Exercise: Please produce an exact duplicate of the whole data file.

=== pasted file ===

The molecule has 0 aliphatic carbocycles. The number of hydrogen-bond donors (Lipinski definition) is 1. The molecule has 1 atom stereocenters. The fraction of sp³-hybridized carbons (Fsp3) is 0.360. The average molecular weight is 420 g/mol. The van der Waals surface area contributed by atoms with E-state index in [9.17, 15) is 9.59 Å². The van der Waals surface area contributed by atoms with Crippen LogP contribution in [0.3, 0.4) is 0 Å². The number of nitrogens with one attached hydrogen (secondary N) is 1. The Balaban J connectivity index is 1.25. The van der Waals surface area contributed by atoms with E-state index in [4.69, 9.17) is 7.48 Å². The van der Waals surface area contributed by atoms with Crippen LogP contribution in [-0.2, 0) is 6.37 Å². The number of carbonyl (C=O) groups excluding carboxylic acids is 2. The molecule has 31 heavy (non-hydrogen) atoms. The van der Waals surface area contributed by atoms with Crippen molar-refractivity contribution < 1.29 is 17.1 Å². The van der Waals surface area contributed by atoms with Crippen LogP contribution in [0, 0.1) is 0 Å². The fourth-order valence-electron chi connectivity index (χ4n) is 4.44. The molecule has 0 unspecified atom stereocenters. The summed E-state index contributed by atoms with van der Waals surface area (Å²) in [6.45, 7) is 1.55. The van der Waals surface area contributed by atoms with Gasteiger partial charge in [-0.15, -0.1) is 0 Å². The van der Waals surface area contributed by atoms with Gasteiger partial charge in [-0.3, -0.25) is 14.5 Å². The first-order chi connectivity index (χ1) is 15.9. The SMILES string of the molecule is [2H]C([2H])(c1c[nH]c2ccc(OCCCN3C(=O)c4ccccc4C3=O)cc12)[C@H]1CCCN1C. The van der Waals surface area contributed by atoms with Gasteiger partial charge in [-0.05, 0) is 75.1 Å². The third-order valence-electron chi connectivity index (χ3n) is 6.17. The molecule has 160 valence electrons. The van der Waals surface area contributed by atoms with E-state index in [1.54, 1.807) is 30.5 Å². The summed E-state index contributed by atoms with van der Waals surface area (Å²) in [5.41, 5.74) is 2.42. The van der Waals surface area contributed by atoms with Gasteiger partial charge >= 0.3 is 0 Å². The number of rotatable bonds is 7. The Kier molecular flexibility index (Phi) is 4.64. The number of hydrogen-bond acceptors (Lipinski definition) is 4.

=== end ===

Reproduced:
The molecule has 0 aliphatic carbocycles. The number of hydrogen-bond donors (Lipinski definition) is 1. The molecule has 1 atom stereocenters. The fraction of sp³-hybridized carbons (Fsp3) is 0.360. The average molecular weight is 420 g/mol. The van der Waals surface area contributed by atoms with E-state index in [9.17, 15) is 9.59 Å². The van der Waals surface area contributed by atoms with Crippen LogP contribution in [0.3, 0.4) is 0 Å². The number of nitrogens with one attached hydrogen (secondary N) is 1. The Balaban J connectivity index is 1.25. The van der Waals surface area contributed by atoms with E-state index in [4.69, 9.17) is 7.48 Å². The van der Waals surface area contributed by atoms with Crippen LogP contribution in [-0.2, 0) is 6.37 Å². The number of carbonyl (C=O) groups excluding carboxylic acids is 2. The molecule has 31 heavy (non-hydrogen) atoms. The van der Waals surface area contributed by atoms with Crippen molar-refractivity contribution < 1.29 is 17.1 Å². The van der Waals surface area contributed by atoms with Crippen LogP contribution in [0, 0.1) is 0 Å². The fourth-order valence-electron chi connectivity index (χ4n) is 4.44. The molecule has 0 unspecified atom stereocenters. The summed E-state index contributed by atoms with van der Waals surface area (Å²) in [6.45, 7) is 1.55. The van der Waals surface area contributed by atoms with Gasteiger partial charge in [-0.15, -0.1) is 0 Å². The van der Waals surface area contributed by atoms with Gasteiger partial charge in [-0.3, -0.25) is 14.5 Å². The first-order chi connectivity index (χ1) is 15.9. The SMILES string of the molecule is [2H]C([2H])(c1c[nH]c2ccc(OCCCN3C(=O)c4ccccc4C3=O)cc12)[C@H]1CCCN1C. The van der Waals surface area contributed by atoms with Gasteiger partial charge in [-0.05, 0) is 75.1 Å². The third-order valence-electron chi connectivity index (χ3n) is 6.17. The molecule has 160 valence electrons. The van der Waals surface area contributed by atoms with E-state index in [1.54, 1.807) is 30.5 Å². The summed E-state index contributed by atoms with van der Waals surface area (Å²) in [5.41, 5.74) is 2.42. The van der Waals surface area contributed by atoms with Gasteiger partial charge >= 0.3 is 0 Å². The number of rotatable bonds is 7. The Kier molecular flexibility index (Phi) is 4.64. The number of hydrogen-bond acceptors (Lipinski definition) is 4.